Debicki, “Foreign Policy,” p. 74. The Foreign Office at the Quai d’Orsay criticized Poland for not advising them about these diplomatic negotiations before they happened. However, the French, having just changed their own cabinet, had their own political internal problems. They were not in a strong position to argue or restrain the Poles in this issue.
 Segal, “New Poland,” p. 197-198. “Numerous clausus” refers to the regulation to accept student at the university only in the proportions of people living in the country. Yet, these radicals would have been more content by achieving a numerous nullus so that no Jews should take any class seats at all. The Polish government argued that the universities were autonomous bodies and that it could do nothing to prevent this type of policy. Yet, the government exercised a similar pressure against Jewish students independently of the universities. For example, twenty nine percent of Jewish students forced to study abroad in 1927 the government did not recognize their diploma once they returned and had to wait five years to take their examinations. In the interim they had no choice but to be idle or return abroad. See also, Heller,” On the Edge,” p. 104. It was important to have this license because without it, there was no chance to employ apprentices, or helpers. Finally see, Watt,” Bitter Glory,” p. 360. The exams were given only in Polish thereby excluding Yiddish speaking students who wanted to train in artisan schools.
http://www. personal.engin.umichedu/~zbiegnew//Constitutions/k1921.E. htm ( Dec. 2000)
 Modras, “Catholic Church,” p. 37. Pope Pious XI signed the Concordat. As Archbishop Achilles Ratti he arrived in Poland in 1918 at the behest of Pope Benedict XV. At a later date Archbishop Kakowski elevated him to Nuncio, and Kakowski became a Cardinal. Ratti returned to Milan and was then elected Pope. He never lost interest Polish affairs and worked closely with the Church of Poland to preserve Polish Catholicism.
 Polonski, "Politics,” p. 44. The Jews, a 9.8% of the total population, lived throughout the land. In contrast, the Germans (2.3%) lived in concentrated areas such as Upper Silesia and were skilled industrial workers. The Ukrainians (4%), mostly peasants, lived in concentrated areas such as Lwow,Tarnopol,, and Lublin. While the Germans and Jews decided to cooperate with the government, the Ukrainians declined because they wanted independence and wanted to avoid a message of accommodation. There were other minorities such as Lithuanians (0.3%), Russians (0.2%), and Czechs (0.1%). There were even Polish speaking Moslems descendants of Tatar and Turkish prisoners of war, and Karaites, a schismatic group once part of Judaism.
 Paul Mendes-Flohr and Jehuda Reinharz, The Jew In The Modern World (Oxford: Oxford University Press, 1995) pp.444 -445. See also Bela Vago “The attitude toward the Jews as a criterion of the Left- Right Concept” in Jews and Non- Jews in Eastern Europe (New Brunswick: Transaction Books), p. 48 n.50.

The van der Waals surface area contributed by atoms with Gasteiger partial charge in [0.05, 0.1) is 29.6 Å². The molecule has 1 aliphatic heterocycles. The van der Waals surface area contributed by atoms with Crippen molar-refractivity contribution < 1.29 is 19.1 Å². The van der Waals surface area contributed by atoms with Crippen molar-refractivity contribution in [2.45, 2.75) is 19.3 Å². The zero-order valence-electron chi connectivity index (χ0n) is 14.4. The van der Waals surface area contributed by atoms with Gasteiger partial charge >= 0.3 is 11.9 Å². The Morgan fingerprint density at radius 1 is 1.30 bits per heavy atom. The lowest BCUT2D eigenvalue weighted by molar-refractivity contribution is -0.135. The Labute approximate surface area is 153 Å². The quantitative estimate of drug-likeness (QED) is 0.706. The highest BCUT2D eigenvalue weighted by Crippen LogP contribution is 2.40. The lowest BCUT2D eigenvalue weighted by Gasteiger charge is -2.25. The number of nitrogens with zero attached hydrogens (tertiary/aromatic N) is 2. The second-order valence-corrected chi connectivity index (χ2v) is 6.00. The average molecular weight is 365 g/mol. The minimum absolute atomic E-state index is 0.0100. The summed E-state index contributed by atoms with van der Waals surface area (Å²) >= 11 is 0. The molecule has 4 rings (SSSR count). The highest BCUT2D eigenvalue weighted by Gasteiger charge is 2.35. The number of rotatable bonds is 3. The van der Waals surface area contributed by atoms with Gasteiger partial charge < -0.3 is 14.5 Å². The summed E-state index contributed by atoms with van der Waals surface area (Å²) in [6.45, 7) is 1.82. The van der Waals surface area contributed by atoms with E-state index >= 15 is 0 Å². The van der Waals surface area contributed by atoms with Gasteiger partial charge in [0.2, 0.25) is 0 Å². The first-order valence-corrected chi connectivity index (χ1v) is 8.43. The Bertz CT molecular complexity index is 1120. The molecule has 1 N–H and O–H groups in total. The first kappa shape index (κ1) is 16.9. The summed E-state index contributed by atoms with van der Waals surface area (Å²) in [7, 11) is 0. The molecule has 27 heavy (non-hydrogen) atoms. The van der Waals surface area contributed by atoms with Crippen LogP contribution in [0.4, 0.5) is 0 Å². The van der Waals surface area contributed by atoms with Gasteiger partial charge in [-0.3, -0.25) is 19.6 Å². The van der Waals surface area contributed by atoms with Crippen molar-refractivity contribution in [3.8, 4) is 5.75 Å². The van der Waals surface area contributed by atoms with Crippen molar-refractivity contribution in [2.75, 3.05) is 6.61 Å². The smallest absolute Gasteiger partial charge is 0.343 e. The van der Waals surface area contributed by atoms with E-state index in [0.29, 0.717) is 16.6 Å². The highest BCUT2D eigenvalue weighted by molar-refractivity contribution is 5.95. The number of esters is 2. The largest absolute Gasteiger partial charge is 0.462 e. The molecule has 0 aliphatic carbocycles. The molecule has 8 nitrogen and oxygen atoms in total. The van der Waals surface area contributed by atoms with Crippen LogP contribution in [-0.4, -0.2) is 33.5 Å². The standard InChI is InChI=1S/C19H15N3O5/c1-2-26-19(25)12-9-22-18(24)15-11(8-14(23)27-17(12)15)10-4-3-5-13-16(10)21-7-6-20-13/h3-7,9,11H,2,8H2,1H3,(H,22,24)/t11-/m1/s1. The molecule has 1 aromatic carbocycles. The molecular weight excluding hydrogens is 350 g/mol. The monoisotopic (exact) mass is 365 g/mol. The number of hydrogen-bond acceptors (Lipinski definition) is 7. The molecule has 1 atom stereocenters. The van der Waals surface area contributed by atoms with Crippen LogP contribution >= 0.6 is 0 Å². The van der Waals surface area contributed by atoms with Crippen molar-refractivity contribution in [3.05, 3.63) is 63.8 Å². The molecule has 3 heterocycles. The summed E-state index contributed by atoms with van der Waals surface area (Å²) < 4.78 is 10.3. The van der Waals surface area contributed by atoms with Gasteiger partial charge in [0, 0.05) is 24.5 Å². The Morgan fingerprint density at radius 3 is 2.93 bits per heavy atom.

Watt, "Bitter Glory,” p. 191. See also, Modras,”Catholic,” p.28. Finally see, Polonski,”Politics,” p 110. Father Kazimierz Lutlowski wrote those words in an article for Gazetta Porannna, on December, 1922.
 Stachura, “National identity,” pp. 75-76. This author perceives the actions of the Minorities Block as “calculated antagonism to ethnic harmony.” Is this not part of the give and take of a democratic system? Also, depicting Gruenbaum in unsympathetic terms and accusing him of kowtowing to the German leader Erwin Hasbach who later became a Nazi is unfair. How could Gruenbaum divine future allegiances? Stachura is bent in protecting Polish honor and therefore misses the opportunity to examine these complex issues in a balanced manner.
 Heller, “On the Edge,” p. 44. See also, Modras, “Catholic,” pp.22-24. The direct quote “father of Polish nationalist antisemtism” is according to Modras in Pawel Korzec Juifs en Pologne: La question Juive pendant L’entre-deux-guerres (Paris Fondation Nationale des Sciences Politiques, 1980), p. 33.
 Robert Seltzer, Jewish People-Jewish Thought (New York: Macmillan, 1980), p. 658, and p.650. The underlying fear of many countries closing their frontiers was the importation of Bolshevism. Many prominent Jews were involved in the movement: Trotsky, Kamenev, Zinoviev. See also, William Rubinstein, The Myths of Rescue (London: Routledge, 1997), p. 26. During and after the First World War, Britain enacted the Aliens Restriction Act which in effect abolished the notion of a refugee altogether. See also, p. 33. As in Britain, the USA’s immigration legislation of 1924 ended America as an automatic place of refuge for any would be immigrant, not only Jewish ones. Finally see, p. 40. .Rubinstein argues that these measures were not only as a protection for the countries that closed their frontiers, but also for those oppressed populations in successor states. Had there been a open door policy it would have encouraged those government to be more brutal to achieve that coveted goal of expulsing “undesirables.”